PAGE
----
Nokia 5800 XpressMusic review: Young as you feel
It's touchscreen o'clock for Nokia and the stage is set for the 5800 XpressMusic. Go ahead and touch it. We did and we've got a story to tell.
Now, it's technically not the first time Nokia get their hands dirty with touch screens, but it sure feels they really mean business this time. For Nokia 5800 is not the only story here. The smart platform with the most influential touch receives its first trial by touch. Being the first device running Series 60 5th alone is enough for the 5800 to be remembered by.
Update, 03 Feb 2010: After this review was published Nokia optimized several aspects of the performance of the Nokia 5800 XpressMusic through firmware updates so we felt an update was due. You'll find the updated bits and pieces throughout the review marked in bold.
You can check whether you have the latest firmware for your Nokia 5800 XpressMusic over here.
It's a first try and proceeding with caution is only fair. Nokia 5800 is unthreateningly and unobtrusively positioned in the mid-range and the XpressMusic branding helps share some of that first-S60-touchscreen weight. Still, it's way more than an affordable music-centered handset. The 5800 has a strong and unmistakable Nokia identity and delivers multimedia prowess. So, let's touch, shall we?
- 3.2" 16M-color TFT LCD 16:9 touchscreen display (360 x 640 pixels)
- Symbian S60 5th edition
- ARM 11 434 MHz CPU, 128 MB of SDRAM memory
- 3.2 megapixel autofocus camera with dual-LED flash
- VGA video recording at 30fps
- Dual-band 3G with HSDPA support
- Quad-band GSM support
- Capable GPS receiver and Nokia Maps 2.0 Touch
- microSD card memory expansion, ships with an 8GB card
- TV out
- FM radio with RDS
- Bluetooth and USB v2.0
- 3.5mm standard audio jack
- Excellent audio quality
- Landscape on-screen virtual QWERTY keyboard
- Proximity sensor for screen auto turn-off
- Accelerometer sensor for automatic UI rotation and motion-based gaming
- Rich retail package
- Affordable price
- Office document viewer
- OVI and MySpace integration (direct image and video uploads)
- Limited 3rd party software availability
- UI is still immature with somewhat dodgy user experience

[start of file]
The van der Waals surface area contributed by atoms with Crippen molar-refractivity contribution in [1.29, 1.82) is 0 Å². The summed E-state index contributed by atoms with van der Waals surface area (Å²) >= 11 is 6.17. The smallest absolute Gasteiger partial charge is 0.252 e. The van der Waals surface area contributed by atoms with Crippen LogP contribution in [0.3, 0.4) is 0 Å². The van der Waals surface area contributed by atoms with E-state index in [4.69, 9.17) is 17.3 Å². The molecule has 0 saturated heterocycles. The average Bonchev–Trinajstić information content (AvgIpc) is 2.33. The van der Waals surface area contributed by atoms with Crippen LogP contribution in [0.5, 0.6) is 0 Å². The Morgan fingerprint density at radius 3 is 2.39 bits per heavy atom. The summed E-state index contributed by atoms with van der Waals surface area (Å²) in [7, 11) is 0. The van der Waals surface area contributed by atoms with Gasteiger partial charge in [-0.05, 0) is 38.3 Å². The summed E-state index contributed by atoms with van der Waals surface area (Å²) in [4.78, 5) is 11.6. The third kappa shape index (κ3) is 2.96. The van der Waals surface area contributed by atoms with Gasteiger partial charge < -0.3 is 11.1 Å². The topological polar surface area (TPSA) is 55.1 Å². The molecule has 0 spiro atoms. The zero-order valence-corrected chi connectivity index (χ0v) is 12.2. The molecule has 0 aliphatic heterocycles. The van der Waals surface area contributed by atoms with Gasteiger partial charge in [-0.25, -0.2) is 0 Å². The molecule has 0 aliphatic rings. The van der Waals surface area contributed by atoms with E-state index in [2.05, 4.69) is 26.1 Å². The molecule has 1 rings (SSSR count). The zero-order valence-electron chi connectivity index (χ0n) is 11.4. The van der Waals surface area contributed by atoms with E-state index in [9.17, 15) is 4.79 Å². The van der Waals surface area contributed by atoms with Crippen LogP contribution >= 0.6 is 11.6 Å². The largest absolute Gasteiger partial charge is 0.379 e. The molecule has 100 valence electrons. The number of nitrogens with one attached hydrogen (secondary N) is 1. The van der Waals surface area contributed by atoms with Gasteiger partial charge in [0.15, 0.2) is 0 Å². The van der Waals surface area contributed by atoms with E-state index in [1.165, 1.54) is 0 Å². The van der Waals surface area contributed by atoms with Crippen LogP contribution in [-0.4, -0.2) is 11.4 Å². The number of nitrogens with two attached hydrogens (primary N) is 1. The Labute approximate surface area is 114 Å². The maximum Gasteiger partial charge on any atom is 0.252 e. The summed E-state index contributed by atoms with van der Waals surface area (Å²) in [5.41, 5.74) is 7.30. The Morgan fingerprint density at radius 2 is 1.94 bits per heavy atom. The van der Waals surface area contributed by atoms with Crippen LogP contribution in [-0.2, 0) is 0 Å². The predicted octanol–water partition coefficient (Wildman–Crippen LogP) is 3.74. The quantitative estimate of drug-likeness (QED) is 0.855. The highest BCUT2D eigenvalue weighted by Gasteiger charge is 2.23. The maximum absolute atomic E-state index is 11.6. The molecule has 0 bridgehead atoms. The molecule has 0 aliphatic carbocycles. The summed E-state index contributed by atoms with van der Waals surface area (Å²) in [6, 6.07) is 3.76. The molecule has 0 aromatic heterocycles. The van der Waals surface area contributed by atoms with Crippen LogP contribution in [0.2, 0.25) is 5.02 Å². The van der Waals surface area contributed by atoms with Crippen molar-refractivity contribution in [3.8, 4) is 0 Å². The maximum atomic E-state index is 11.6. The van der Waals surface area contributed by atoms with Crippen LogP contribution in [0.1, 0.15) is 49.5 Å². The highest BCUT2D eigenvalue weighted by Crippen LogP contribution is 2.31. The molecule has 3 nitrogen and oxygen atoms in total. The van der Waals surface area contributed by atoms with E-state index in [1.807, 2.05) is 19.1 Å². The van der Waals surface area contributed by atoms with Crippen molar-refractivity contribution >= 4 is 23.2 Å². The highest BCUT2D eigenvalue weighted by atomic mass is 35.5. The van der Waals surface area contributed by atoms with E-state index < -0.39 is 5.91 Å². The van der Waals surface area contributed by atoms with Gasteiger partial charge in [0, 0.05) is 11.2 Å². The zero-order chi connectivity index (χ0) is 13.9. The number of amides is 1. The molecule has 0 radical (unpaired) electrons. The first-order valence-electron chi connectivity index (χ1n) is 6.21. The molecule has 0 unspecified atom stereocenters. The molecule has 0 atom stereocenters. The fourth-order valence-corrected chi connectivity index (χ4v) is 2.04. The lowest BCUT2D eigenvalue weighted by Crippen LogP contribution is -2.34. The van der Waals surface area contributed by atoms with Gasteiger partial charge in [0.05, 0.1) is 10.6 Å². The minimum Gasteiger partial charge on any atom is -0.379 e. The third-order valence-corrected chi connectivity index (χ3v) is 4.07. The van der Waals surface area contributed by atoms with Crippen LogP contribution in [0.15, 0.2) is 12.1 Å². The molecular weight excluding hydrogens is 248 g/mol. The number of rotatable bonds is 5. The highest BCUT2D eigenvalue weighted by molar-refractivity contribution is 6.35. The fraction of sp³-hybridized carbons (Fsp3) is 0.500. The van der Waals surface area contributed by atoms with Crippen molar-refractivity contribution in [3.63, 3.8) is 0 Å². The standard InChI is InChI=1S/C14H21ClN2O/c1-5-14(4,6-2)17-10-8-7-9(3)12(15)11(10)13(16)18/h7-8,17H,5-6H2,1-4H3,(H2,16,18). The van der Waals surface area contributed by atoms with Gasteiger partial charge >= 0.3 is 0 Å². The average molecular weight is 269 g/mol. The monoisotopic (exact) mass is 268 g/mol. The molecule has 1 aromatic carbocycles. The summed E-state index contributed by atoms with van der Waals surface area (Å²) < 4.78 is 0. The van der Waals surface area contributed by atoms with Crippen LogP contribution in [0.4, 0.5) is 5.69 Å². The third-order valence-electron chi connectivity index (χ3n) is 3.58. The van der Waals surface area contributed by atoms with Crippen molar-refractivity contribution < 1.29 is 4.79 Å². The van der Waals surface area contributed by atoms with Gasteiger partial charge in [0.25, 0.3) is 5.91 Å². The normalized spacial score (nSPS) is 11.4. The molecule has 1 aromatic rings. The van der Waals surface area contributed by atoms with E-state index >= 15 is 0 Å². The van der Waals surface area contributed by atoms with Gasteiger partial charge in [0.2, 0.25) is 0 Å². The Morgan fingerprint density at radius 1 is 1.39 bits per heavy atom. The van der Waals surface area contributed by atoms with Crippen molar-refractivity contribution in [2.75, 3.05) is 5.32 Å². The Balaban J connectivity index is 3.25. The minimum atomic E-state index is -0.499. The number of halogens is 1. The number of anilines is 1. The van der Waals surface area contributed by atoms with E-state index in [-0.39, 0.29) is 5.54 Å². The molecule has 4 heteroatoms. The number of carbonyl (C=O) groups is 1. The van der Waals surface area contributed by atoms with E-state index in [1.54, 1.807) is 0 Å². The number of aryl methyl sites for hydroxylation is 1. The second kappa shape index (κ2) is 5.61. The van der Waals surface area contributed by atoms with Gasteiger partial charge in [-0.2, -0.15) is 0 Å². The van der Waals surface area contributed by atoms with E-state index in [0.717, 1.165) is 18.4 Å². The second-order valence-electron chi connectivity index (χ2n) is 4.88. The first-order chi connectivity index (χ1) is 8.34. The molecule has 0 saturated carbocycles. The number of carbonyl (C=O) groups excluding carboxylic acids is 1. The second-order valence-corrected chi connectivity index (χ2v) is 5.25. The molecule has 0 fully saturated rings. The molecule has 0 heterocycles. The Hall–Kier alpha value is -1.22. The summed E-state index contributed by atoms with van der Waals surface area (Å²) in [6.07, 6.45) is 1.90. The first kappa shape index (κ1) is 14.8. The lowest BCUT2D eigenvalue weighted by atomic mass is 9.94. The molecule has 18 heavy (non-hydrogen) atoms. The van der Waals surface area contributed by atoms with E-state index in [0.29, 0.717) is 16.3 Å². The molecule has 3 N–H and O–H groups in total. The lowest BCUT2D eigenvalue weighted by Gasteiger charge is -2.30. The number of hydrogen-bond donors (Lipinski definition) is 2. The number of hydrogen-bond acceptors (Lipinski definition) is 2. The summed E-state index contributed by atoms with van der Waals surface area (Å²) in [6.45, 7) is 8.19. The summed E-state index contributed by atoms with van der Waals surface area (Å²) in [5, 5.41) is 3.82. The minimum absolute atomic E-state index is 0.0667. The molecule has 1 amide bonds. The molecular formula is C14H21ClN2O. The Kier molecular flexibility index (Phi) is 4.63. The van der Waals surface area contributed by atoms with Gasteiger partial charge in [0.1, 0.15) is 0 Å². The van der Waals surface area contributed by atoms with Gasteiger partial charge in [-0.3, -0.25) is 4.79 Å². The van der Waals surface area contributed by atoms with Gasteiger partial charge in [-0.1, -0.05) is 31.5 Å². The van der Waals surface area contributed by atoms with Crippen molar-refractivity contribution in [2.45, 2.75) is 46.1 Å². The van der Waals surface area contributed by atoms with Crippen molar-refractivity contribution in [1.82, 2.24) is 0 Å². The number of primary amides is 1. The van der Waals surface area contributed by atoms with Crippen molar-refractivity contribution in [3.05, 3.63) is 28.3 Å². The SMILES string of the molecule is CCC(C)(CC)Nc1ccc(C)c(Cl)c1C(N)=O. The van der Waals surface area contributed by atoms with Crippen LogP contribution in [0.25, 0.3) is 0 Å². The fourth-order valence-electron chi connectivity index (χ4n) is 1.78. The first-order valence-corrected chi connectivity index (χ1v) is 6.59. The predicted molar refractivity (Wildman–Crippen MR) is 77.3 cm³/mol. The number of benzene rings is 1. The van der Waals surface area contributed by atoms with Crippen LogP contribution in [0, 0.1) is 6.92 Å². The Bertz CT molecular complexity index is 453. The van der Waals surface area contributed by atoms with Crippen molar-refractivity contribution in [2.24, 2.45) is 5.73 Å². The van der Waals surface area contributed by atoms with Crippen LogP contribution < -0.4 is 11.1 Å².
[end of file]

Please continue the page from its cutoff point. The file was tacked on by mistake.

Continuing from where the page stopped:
- Touchscreen sensitivity not the best in the class
- No smart dialing
- Poor camera image quality
- Touch web browser not quite polished
- No office document editing out-of-the-box
- Doesn't charge off microUSB
Now, you're not the only one waiting for Nokia 5800 XpressMusic. A legion of touchscreen phones have been busy delivering more and better, and owning that market. They sure won't be giving Nokia and S60 5th the warmest of welcomes.
At this point, Nokia 5800 may as well be more of a trespasser than a worthy rival. We mean, stealing even the tiniest bit of market off such formidable competition should be a win to savor for every newcomer. And still, we shouldn't be looking at the actual handset alone. Maybe the 5800 isn't make or break for Nokia, but S60 5th should darn well be.
We're looking at the first S60 touchscreen. A lot less hoping for the best than preparing for the worst may sound like the right kind of attitude. Because a first try will be measured by just anything that lives and breathes, and has a touchscreen. So, let's see what Nokia 5800 XpressMusic is up against. Just mind you that it's more than just the names of a few handsets - it's generations of touchscreen development.
Apple may be looking down with amused detachment at yet another iPhone-killer wannabe. We guess Nokia 5800 XpressMusic doesn't want that label but it won't escape it. We are talking the market leader against the touch interface pacesetter. Maybe not this time, but this one is worth keeping an eye on in the long run. At this point though, for the price of an unlocked contract-free iPhone 3G you can easily obtain two Nokia 5800 XpressMusic handsets - sounds a bargain, doesn't it?
Windows Mobile is well into the picture too. Recent HTC models (Diamond, Touch HD) and Samsung i900 Omnia have shown that powerful multimedia is no orphan in the WinMo world. Loads of 3rd party software and cool and nifty UI plug-ins (TouchFLO 3D, TouchWiz) are great assets but the heftier price tag sets them back a bit. The Diamond comes closest to the Nokia, but it's still about 30 euro (40 US dollars) more.
LG and Samsung are also quite versed in the ways of touchscreen. Both makers have sizeable touch portfolios, ranging from affordable, non-smart touchscreens to 8 megapixel multimedia monsters. Samsung do boast a bunch of WinMo touch devices too. What's more, the company is keen enough on Symbian too, so that's potentially another "touching" chapter in the rivalry between the top two market-share leaders.
So, obviously the touchscreen game is no joke - it's getting tougher by the minute out there. Let's now check if the Nokia 5800 XpressMusic has what it takes to play along. We just took a peek in the retail package and - boy, are we impressed. Join us on the next page, where cheers roar as the box breaks open.